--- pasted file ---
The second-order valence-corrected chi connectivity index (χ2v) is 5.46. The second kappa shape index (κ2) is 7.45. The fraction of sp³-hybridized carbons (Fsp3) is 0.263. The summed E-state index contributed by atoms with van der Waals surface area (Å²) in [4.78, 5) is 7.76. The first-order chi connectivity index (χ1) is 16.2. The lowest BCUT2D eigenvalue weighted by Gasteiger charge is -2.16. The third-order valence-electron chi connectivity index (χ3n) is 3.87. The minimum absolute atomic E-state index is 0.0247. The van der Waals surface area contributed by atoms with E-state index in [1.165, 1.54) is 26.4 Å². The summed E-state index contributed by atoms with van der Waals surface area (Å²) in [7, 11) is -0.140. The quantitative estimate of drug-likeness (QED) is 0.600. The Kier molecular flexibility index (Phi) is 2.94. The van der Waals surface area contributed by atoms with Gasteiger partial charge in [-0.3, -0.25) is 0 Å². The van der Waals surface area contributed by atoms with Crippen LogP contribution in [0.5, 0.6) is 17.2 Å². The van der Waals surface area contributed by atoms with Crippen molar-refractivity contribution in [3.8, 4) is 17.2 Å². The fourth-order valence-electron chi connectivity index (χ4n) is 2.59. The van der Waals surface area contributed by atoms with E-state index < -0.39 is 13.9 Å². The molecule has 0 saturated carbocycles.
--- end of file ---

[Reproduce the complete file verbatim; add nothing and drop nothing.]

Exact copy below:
The second-order valence-corrected chi connectivity index (χ2v) is 5.46. The second kappa shape index (κ2) is 7.45. The fraction of sp³-hybridized carbons (Fsp3) is 0.263. The summed E-state index contributed by atoms with van der Waals surface area (Å²) in [4.78, 5) is 7.76. The first-order chi connectivity index (χ1) is 16.2. The lowest BCUT2D eigenvalue weighted by Gasteiger charge is -2.16. The third-order valence-electron chi connectivity index (χ3n) is 3.87. The minimum absolute atomic E-state index is 0.0247. The van der Waals surface area contributed by atoms with E-state index in [1.165, 1.54) is 26.4 Å². The summed E-state index contributed by atoms with van der Waals surface area (Å²) in [7, 11) is -0.140. The quantitative estimate of drug-likeness (QED) is 0.600. The Kier molecular flexibility index (Phi) is 2.94. The van der Waals surface area contributed by atoms with Gasteiger partial charge in [-0.3, -0.25) is 0 Å². The van der Waals surface area contributed by atoms with Crippen LogP contribution in [0.5, 0.6) is 17.2 Å². The van der Waals surface area contributed by atoms with Crippen molar-refractivity contribution in [3.8, 4) is 17.2 Å². The fourth-order valence-electron chi connectivity index (χ4n) is 2.59. The van der Waals surface area contributed by atoms with E-state index < -0.39 is 13.9 Å². The molecule has 0 saturated carbocycles.